120-Million-Year-Old Bird With An Inappropriate Tail Has Been Discovered In Fossil

A 120-million-year-old bird with a extremely impractical tail has been discovered in a spectacular fossil
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A 120-million-year-old bird with a extremely impractical tail has been discovered in a spectacular fossil

Highlights

  • A 120-million-year-old bird with a extremely impractical tail has been discovered in a spectacular fossil.
  • Yuanchuavis (Yuanchuavis kompsosoura), a phoenix-like bird in Chinese mythology, was discovered in northeastern China

A 120-million-year-old bird with a extremely impractical tail has been discovered in a spectacular fossil.
Many current birds trade agility for the potential to attract attention, although occurrences among relatives in the fossil record are rare.Scientists have described the remnants of a 120-million-year-old feathered dinosaur that was around the size of a bluejay and had an extraordinarily long and lavish back.
Yuanchuavis (Yuanchuavis kompsosoura), a phoenix-like bird in Chinese mythology, was discovered in northeastern China and given the name Yuanchuavis (Yuanchuavis kompsosoura).It's the first time a Mesozoic bird-like fossil with such a complex array of tail feathers has been unearthed, including both a grey fantail and a pair of long black plumes.The two long, dark feathers are almost 1.3 times the length of the bird's body, measuring 30 centimetres (12 inches), report published by
Sciencealert
.
The discovery shows that even the earliest birds were doing something similar with their feathers. However, there are certain drawbacks to being attractive. Flying and avoiding predators would have been much more difficult if Yuanchuavis had a tail as large and dazzling as theirs.
palaeontologist Jingmai O'Connor of Chicago's Field Museum, stated thatcharacteristic like a big showy tail is called a 'honest signal' by scientists since it is harmful, so if an animal with it can survive with that handicap, that's a sign that it's really fit.
Enantiornithes is a sister group to ornithuromorpha, which includes all living birds. Only one of these clades survived the great extinction catastrophe that wiped off most dinosaurs after coexisting for around 65 million years.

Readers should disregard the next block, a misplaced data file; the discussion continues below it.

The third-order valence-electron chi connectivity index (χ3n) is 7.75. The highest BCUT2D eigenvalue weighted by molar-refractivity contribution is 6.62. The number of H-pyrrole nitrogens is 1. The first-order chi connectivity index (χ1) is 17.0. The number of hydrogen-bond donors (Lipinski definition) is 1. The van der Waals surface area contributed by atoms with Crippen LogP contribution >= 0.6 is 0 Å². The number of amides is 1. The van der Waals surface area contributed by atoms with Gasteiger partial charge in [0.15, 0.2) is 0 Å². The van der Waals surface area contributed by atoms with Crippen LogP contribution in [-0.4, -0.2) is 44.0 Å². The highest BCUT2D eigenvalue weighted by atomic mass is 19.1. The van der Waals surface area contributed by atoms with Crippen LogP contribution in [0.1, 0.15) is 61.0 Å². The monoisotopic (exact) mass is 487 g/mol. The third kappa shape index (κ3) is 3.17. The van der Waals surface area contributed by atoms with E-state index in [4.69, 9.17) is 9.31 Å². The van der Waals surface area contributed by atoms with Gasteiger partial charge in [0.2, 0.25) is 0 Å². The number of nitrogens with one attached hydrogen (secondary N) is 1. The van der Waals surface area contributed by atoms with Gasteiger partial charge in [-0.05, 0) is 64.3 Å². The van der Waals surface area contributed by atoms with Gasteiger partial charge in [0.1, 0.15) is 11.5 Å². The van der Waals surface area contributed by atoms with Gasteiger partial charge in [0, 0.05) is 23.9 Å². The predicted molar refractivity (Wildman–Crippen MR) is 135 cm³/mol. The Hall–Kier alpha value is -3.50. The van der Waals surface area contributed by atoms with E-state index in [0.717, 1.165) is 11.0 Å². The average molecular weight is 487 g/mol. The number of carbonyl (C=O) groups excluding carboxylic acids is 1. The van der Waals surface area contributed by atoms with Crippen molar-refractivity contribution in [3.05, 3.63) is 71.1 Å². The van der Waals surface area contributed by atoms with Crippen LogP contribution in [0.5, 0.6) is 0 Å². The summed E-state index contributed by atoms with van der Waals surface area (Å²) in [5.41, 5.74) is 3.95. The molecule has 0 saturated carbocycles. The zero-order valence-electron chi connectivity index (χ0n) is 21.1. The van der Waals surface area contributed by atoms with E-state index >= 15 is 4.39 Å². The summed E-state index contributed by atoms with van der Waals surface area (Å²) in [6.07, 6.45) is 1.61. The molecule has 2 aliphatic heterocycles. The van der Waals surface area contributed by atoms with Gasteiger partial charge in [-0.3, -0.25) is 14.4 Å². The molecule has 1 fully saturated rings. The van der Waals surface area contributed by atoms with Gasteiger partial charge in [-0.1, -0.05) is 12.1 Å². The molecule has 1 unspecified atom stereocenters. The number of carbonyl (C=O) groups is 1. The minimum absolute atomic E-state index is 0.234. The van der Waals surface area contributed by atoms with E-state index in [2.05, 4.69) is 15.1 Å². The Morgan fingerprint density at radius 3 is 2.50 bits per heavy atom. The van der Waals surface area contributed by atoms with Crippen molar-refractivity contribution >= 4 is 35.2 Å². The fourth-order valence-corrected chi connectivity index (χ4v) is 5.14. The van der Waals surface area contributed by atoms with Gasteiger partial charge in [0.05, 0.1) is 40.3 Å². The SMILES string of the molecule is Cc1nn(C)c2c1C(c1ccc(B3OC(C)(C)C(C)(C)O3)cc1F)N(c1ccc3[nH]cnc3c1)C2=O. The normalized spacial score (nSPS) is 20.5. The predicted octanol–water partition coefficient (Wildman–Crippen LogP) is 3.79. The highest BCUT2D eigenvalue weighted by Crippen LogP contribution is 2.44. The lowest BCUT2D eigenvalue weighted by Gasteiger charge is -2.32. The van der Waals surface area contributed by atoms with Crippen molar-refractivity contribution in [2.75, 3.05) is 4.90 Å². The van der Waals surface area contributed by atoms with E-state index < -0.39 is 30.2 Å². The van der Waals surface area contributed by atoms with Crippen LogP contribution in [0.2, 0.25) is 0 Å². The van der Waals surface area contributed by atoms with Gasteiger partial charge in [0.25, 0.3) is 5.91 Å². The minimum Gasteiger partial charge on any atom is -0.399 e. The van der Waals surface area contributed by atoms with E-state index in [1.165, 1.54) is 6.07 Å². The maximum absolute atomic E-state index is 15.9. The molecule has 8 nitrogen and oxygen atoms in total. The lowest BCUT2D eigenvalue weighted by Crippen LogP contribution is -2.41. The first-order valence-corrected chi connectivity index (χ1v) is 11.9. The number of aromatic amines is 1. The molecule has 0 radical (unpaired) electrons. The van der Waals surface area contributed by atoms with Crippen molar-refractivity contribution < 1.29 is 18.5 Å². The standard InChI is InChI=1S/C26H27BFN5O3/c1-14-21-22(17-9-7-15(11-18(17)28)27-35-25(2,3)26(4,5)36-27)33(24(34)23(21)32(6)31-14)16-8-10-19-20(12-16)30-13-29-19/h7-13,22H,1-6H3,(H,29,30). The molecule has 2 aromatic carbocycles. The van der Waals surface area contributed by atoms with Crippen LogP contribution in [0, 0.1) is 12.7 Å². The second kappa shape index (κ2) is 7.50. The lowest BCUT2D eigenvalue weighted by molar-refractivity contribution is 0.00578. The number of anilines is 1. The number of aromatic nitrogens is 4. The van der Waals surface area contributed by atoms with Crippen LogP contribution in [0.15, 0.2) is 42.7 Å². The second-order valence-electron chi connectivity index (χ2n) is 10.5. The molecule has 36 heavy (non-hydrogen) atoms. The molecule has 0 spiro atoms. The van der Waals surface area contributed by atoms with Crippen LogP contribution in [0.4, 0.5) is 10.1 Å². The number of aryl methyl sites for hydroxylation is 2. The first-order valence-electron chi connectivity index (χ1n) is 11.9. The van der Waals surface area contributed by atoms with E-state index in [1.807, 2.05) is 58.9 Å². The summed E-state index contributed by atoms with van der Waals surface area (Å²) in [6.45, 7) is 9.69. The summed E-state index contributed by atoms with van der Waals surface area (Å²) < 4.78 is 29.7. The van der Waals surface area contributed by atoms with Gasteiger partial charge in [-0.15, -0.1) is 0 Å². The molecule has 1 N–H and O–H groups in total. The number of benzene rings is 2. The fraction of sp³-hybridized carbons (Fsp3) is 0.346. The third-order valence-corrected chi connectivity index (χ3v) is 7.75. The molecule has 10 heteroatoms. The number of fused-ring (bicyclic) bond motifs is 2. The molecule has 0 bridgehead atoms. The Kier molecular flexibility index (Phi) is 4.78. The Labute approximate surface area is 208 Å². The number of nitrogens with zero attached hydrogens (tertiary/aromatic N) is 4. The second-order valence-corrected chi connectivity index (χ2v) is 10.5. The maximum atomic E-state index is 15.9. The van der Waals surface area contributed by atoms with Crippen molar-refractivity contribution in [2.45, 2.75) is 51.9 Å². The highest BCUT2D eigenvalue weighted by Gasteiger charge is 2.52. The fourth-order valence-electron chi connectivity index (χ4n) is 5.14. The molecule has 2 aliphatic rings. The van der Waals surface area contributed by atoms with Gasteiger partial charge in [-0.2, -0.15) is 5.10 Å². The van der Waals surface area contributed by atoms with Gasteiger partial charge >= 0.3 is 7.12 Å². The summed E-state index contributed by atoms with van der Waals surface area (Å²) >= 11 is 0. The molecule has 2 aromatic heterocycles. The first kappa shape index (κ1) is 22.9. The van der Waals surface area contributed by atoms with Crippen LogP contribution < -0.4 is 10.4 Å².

Understanding why one avian group survived while the other did not could help us better grasp how modern birds have managed to thrive in this planet.
The ancestors of contemporary birds did not appear to have lengthy tail ornaments like those found on Yuanchuavis in the Mesozoic epoch, however they do exhibit fan tails in the fossil record.
For long years, ornithuromorphs were thought to be the only animals with fan tails. However, multiple enantiornithes fossils have recently been discovered with this characteristic.Even stranger is Yuanchuavis. The combination of fantail and paired plumes on its tail is a trait present in no other bird in its lineage.
The authors aren't sure why Yuanchuavis evolved such a complicated tail, but considering how uncomfortable the feathers would have been in terms of aerodynamics, they believe sexual selection sculpted the plumages.There are several places to hide and run in a thickly forested habitat, where most enantiornithes are known to have lived. If the tail is attractive enough, it may not be that horrible. The majority of birds of paradise can now be found there.
The trade-off between sex and survival may not have been as advantageous in the more open, semi-aquatic settings where most ornithuromorphs thrived during the Mesozoic.
Because of the differences in landscapes, it's possible that enantiornithines evolved pintails before their sibling group.
Meanwhile, due to the imprecise nature of the fossil record, it is notoriously difficult to discern if a certain fossilised structure was sculpted by sexual selection. As a result, the well-preserved tail feathers of this unique fossil bird reveal a lot about how sexual selection has moulded avian tails from the beginning.

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